Buying with friends or as an unmarried couple may give young people a foot onto the property ladder that they wouldn’t have otherwise had, but there can be serious financial risks involved if the right steps aren’t taken.
The risks involve everything from unequal deposits or mortgage contributions failing to be properly accounted for when the property is eventually sold, to one person wanting to move out while the other wants to remain.
These are issues for both those buying as a couple, or with friends.
While marriage comes with a series of legal protections in the event of divorce, for unmarried cohabitants a break down in the relationship could see awkward negotiations.
Aside from added legal costs, there is also the risk of one party wanting to sell their share of the property before the other – and of course there is the issue of who gets what once the property is sold.
There are some simple steps you can take however to protect yourself against complications further down the line.
Traditionally, homes have been owned as joint tenants.
As joint tenants, the home’s equity is owned equally, regardless of what was individually contributed in terms of a deposit.
If one party dies then ownership of the property will automatically transfer to the other owner. If a couple split up then the default position is that you both own the property equally.
As joint tenants you cannot leave a portion of your home to anyone else in your will.
Buying and owning as ‘tenants in common’ rather than joint tenants can mean that each person owns a defined part of the property, whether this is 50 / 50 or unequal shares.
Taking measures such as signing a ‘declaration of trust’ can help ensure you and your co-buyers get back what you put in when it comes time to sell the property – or protect you in the event that your co-owner dies.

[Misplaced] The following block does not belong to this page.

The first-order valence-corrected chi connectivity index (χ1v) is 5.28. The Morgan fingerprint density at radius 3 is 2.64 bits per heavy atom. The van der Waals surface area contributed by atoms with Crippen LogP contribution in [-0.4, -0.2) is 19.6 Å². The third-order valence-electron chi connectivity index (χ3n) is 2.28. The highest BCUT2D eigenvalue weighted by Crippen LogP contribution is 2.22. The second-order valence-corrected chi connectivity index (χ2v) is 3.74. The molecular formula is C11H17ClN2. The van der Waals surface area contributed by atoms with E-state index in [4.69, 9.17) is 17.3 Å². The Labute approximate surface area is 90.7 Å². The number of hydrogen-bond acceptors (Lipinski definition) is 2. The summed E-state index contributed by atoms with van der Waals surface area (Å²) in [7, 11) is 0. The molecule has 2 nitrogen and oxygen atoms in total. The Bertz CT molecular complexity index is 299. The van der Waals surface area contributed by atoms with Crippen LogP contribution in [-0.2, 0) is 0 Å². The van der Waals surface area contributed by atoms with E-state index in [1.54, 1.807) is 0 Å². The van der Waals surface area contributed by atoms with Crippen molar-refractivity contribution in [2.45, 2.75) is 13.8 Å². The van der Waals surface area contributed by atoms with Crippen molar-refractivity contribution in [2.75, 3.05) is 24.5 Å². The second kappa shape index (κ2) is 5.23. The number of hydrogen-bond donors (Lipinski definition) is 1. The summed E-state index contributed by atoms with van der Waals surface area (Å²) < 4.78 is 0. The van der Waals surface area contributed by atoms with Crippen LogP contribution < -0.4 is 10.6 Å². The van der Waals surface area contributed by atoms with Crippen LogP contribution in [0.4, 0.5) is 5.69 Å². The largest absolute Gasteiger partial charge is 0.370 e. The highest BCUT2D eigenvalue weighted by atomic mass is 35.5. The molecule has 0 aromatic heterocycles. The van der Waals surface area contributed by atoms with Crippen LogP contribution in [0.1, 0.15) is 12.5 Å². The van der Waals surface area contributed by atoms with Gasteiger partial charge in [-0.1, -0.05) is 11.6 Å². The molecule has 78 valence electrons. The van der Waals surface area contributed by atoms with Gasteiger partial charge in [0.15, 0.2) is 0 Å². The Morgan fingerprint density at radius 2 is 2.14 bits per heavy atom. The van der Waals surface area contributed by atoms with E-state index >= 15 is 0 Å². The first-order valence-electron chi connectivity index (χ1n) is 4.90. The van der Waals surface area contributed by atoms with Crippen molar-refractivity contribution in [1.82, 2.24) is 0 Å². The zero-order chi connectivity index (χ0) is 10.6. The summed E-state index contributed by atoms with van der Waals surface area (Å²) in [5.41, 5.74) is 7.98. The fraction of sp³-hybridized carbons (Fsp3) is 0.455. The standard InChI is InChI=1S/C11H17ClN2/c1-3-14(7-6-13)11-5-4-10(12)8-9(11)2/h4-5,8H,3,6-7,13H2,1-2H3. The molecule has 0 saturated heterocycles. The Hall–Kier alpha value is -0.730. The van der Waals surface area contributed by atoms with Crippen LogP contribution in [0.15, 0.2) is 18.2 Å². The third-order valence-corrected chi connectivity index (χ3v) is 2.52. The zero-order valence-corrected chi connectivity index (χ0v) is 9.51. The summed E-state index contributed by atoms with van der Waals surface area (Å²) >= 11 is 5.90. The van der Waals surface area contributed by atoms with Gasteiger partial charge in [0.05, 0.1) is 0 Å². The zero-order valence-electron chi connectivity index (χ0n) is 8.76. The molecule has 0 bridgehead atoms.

The declaration of trust can include:
- The percentage split of how the property is owned
- How much each party contributed towards the cost of buying the home and that specific sums should be returned to them first before the remaining proceeds are split
- How responsibilities for the mortgage or any other expenses should fall
- How the property should be divided if the owners split up
Those buying with friends, family, or a partner should discuss these matters and how to own the property with their solicitor and agree things before going ahead with a purchase, particularly if putting in unequal shares.
You can buy a home with just £10,000 – but is it a good idea?
It is possible to buy a home without raising a big deposit, if you take a 95 per cent mortgage.
With one of these deals, first-time buyers able to pass mortgage affordability tests could put down a 5 per cent deposit of £10,000 and buy a £200,000 home.
But is that a good idea? Didn’t small deposit mortgages crash the economy a decade ago? Are they not leaving themselves heavily overexposed to falling house prices?
In this podcast we dig into the world of buying a home with a small deposit mortgage, busting the myths and considering the benefits and the risks.
Press play to listen to the show above, or listen (and please subscribe if you like the podcast) at Apple Podcasts, Acast and Audioboom or visit our This is Money Podcast page.